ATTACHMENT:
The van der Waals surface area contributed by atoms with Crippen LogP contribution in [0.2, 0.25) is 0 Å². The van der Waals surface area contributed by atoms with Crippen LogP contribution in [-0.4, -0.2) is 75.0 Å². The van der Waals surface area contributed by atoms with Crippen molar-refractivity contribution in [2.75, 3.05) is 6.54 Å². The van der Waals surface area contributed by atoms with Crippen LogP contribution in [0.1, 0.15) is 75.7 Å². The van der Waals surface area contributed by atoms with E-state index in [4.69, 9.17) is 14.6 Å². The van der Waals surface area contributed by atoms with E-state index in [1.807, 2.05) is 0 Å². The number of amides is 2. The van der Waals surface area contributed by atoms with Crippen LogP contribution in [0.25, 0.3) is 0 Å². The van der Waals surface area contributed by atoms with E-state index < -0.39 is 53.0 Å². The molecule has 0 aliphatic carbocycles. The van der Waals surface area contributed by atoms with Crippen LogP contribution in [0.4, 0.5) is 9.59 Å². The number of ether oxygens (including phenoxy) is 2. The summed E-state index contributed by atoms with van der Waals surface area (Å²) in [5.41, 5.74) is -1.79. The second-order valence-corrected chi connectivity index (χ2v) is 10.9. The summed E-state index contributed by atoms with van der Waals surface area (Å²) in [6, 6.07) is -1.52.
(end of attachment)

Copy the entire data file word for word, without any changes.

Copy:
The van der Waals surface area contributed by atoms with Crippen LogP contribution in [0.2, 0.25) is 0 Å². The van der Waals surface area contributed by atoms with Crippen LogP contribution in [-0.4, -0.2) is 75.0 Å². The van der Waals surface area contributed by atoms with Crippen molar-refractivity contribution in [2.75, 3.05) is 6.54 Å². The van der Waals surface area contributed by atoms with Crippen LogP contribution in [0.1, 0.15) is 75.7 Å². The van der Waals surface area contributed by atoms with E-state index in [4.69, 9.17) is 14.6 Å². The van der Waals surface area contributed by atoms with E-state index in [1.807, 2.05) is 0 Å². The number of amides is 2. The van der Waals surface area contributed by atoms with Crippen LogP contribution in [0.25, 0.3) is 0 Å². The van der Waals surface area contributed by atoms with E-state index < -0.39 is 53.0 Å². The molecule has 0 aliphatic carbocycles. The van der Waals surface area contributed by atoms with Crippen LogP contribution in [0.4, 0.5) is 9.59 Å². The number of ether oxygens (including phenoxy) is 2. The summed E-state index contributed by atoms with van der Waals surface area (Å²) in [5.41, 5.74) is -1.79. The second-order valence-corrected chi connectivity index (χ2v) is 10.9. The summed E-state index contributed by atoms with van der Waals surface area (Å²) in [6, 6.07) is -1.52.